Many homes in the Atlanta Metro Area are “off the grid” when it comes to wastewater. Instead of sending wastewater to a county or municipal sewage system, the waste flows into a septic tank. That works just fine, as long as you maintain your tank and keep it in good condition. Ignoring problems with a septic tank or mistreating it could land you in a pile of...well, you get the idea. That’s why we’re proud to welcome All Pro Rooter & Septic to the TrustDALE circle of excellence. All Pro provides all the service you need to keep your septic system working perfectly for many years to come.
Parts of a Septic System
A conventional gravity-flow septic system has three components that all need to work correctly to treat your wastewater: the septic tank, the drain field, and the surrounding soil.
The septic tank is a large rectangular or cylindrical tank that is buried underground. It can be made of concrete, plastic, or fiberglass. Typically, wastewater from all the drains in the house flows into the septic tank. This is an important point to take note of. Since all of your drains, not just the toilets, empty into the septic tank, you need to be careful about what and how much you send down the drain.
As wastewater flows into the septic tank, a tee or baffle slows the flow so that it does not disturb the pool inside the tank too much. Once the water is in the tank, the solids settle to the bottom. Lighter solids, like fat and grease, float to the top and form a layer of scum. An outlet tee allows the water, now free of solid waste, to flow out while keeping the scum floating in the tank.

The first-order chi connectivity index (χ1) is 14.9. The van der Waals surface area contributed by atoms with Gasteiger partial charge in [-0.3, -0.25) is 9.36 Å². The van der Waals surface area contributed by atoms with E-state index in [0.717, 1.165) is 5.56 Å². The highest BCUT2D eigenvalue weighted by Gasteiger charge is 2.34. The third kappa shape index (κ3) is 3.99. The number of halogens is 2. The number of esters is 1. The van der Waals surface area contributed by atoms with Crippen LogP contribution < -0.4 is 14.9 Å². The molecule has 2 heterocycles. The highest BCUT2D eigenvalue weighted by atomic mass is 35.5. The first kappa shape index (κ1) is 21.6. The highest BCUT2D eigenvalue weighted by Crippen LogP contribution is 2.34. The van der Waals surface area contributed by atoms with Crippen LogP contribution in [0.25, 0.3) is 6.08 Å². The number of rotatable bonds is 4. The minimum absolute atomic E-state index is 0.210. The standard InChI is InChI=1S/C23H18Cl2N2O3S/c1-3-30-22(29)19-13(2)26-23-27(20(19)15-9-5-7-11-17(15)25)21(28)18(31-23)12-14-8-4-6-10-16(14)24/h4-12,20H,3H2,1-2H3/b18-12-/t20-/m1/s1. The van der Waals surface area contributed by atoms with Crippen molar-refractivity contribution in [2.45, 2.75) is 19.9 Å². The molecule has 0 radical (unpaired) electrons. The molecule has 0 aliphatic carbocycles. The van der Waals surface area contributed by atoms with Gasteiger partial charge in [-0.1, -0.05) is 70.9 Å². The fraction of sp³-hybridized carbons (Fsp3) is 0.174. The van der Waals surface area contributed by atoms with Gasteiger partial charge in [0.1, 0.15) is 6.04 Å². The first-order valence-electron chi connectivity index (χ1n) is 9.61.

From the tank, the gray water, now called effluent, flows out into a drain field. The drain field in a large area of buried pipes. The pipers are perforated and surrounded by the thick layer of gravel. As the water seeps out of the pipes, the gravel filters it further.
Finally, the last part of the septic system is the soil of the drain field. The effluent flows through the gravel and into the soil, the final step in its filtration.
Proper Use of a Septic System
To keep your septic system working for as long as possible, you need to use it properly. The first rule is to watch what you put into the system. A septic system is a bit fragile and can be clogged if you put things in it that cannot settle or decompose. Any chemicals, like solvents, oils, paint, and pesticides can harm your system and pollute groundwater. Grease, cooking fats, newspapers, paper towels, rags, coffee grounds, sanitary napkins, and cigarettes cannot easily decompose in the tank.
The second rule is to practice some water conservation. The less you put in, the better the system works and the less often it will need to be pumped.
The third rule is to avoid filling your septic system with runoff. Make sure that rainwater and other precipitation drains away from the septic tank and the drain field. Otherwise, the runoff could very quickly overwhelm your system.
Septic System Maintenance
To keep your septic system in its best condition, there are a few simple things you can do.
First, make sure to get your system inspected annually. An All Pro Rooter technician can perform a full inspection. If your drain field has inspection pipes, you can check your drain field yourself. A liquid level that is consistently over six inches could indicate problems with your system. You can also look around the surface of the drain field area. Look for wet spots, areas of lush growth, odors, or surfacing sewage.
Second, get your septic tanks pumped regularly. Waiting too long between pumpings can cause damage to the entire system.
Third, take care of what goes over your septic system. Don’t drive heavy vehicles over the system and never pave over a septic system. You need the soil to be loose and aerated, not compacted.
Finally, never enter a septic tank. It may contain toxic gases, and a lack of oxygen in the tank could be fatal. Always maintain a system from outside, and hire a professional for any major servicing.
Getting Professional Help
All Pro Rooter is here to keep your septic system healthy. They do regular maintenance, pumping, and repair work. So if your septic system is acting up, just call All Pro Rooter or any of our other TrustDALE certified septic professionals. They’ll be happy to help, and you can rest easy with Dale’s Make-it-Right Guarantee™.